Skip navigation

Monthly Archives: July 2009

About a month ago, I was researching publishing houses to see which one would be the best fit for the book I’m proposing.

Since my book is a memoir-y sort of thing, I wanted to find publishers (preferably Christian publishers) who are interested in this genre.

Thomas Nelson has quite a few creative nonfiction books on their shelves and more coming out soon, including the newest Donald Miller book, A Million Miles in a Thousand Years (which, for the record, I did not co-author, but if you saw that link and still think I did, read this).

During my research, I also noticed a new book by N.D. Wilson, Notes from the Tilt-A-Whirl: Wide-Eyed Wonder in God’s Spoken World. I was intrigued so I decided to pick up a copy of this book…eventually.

And now, as of today, I don’t have to!

Michael Hyatt, Thomas Nelson’s CEO, posted a blog entry today offering a free copy to anyone who posts a comment and then sends their mailing address to the email link he provided. (Thomas Nelson is even covering the cost of postage!) And I just received my confirmation email saying I should receive my copy in the next couple of weeks.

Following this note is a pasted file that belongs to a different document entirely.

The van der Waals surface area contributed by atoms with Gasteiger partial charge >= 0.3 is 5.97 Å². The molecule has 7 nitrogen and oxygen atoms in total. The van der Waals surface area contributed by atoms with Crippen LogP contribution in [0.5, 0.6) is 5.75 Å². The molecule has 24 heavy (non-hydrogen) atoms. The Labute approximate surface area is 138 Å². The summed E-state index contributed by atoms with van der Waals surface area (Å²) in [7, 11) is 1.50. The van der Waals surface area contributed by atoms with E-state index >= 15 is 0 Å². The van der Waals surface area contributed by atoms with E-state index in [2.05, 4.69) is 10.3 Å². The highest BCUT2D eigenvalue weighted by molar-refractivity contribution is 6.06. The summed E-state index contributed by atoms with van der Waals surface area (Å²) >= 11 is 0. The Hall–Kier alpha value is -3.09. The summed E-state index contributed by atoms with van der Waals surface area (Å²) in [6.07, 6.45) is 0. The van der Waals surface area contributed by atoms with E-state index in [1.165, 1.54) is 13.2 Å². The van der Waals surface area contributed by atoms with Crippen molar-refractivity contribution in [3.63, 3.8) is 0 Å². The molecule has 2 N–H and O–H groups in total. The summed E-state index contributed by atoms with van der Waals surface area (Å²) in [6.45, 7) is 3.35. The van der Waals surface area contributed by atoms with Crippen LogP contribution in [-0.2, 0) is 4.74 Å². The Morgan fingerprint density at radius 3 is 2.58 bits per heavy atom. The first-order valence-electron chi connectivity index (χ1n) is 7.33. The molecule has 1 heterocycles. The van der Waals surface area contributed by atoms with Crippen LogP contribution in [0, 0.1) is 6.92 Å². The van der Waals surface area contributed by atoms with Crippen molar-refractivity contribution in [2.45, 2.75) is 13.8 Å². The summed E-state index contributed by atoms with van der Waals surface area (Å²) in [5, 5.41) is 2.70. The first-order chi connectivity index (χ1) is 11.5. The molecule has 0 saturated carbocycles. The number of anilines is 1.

Pretty sweet, huh?

About N.D. Wilson’s writing style, Hyatt wrote this:

“I don’t think I have read any author with such a unique writing style as N.D. He reminded me of what you might get if you combined C.S. Lewis or G.K. Chesterton with James Joyce and Donald Miller. It is a kind of orthodox apologetic for a post-modern, A.D.D. world.”

I don’t know if a combination of Lewis, Chesterton, Joyce, and Donald Miller is even possible, but I’m looking forward to finding out for myself.

I’m not sure how long they’ll keep giving away copies, but if you’re interested, here’s the link:

http://michaelhyatt.com/2009/07/book-notes-interview-with-n-d-wilson.html

And kudos to Michael Hyatt and Thomas Nelson for doing this promotion. Christian publishers get a bad rap (although maybe it’s not a “bad rap” if it’s actually true, hmmm…) for not doing much to market their books or promote their authors.

This promotion, however, is pretty simple. And for those, like me, who are interested in Notes from the Tilt-A-Whirl, it’s a pretty sweet deal.

And look, I’m already helping them market the book and I haven’t even cracked the cover yet.

Advertisements

Some days I’ll search Twitter for other people who are passionate about honesty. Yesterday, I thought I found one of these people.

I will conceal his actual Twitter name, but it is something about being honest. He lists his real name as Mr. Authentic. His description talks about how he started this account so he could be “brutally honest.” Then he says, “Hopefully my Twitter friends here will still accept me.”